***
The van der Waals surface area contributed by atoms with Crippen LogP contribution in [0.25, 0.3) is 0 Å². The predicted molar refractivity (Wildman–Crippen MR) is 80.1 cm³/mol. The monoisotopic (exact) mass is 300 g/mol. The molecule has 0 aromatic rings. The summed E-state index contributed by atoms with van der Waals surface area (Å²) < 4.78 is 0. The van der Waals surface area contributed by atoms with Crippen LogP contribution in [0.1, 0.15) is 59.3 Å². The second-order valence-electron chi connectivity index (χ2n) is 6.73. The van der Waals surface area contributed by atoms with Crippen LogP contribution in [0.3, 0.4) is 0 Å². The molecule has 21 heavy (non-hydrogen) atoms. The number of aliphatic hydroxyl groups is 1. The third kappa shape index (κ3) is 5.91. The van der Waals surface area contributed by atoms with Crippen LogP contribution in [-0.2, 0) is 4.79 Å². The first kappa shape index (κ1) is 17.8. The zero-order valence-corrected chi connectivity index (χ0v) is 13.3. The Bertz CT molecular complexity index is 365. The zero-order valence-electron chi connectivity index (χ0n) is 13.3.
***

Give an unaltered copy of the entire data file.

The van der Waals surface area contributed by atoms with Crippen LogP contribution in [0.25, 0.3) is 0 Å². The predicted molar refractivity (Wildman–Crippen MR) is 80.1 cm³/mol. The monoisotopic (exact) mass is 300 g/mol. The molecule has 0 aromatic rings. The summed E-state index contributed by atoms with van der Waals surface area (Å²) < 4.78 is 0. The van der Waals surface area contributed by atoms with Crippen LogP contribution in [0.1, 0.15) is 59.3 Å². The second-order valence-electron chi connectivity index (χ2n) is 6.73. The van der Waals surface area contributed by atoms with Crippen LogP contribution in [0.3, 0.4) is 0 Å². The molecule has 21 heavy (non-hydrogen) atoms. The number of aliphatic hydroxyl groups is 1. The third kappa shape index (κ3) is 5.91. The van der Waals surface area contributed by atoms with Crippen LogP contribution in [-0.2, 0) is 4.79 Å². The first kappa shape index (κ1) is 17.8. The zero-order valence-corrected chi connectivity index (χ0v) is 13.3. The Bertz CT molecular complexity index is 365. The zero-order valence-electron chi connectivity index (χ0n) is 13.3.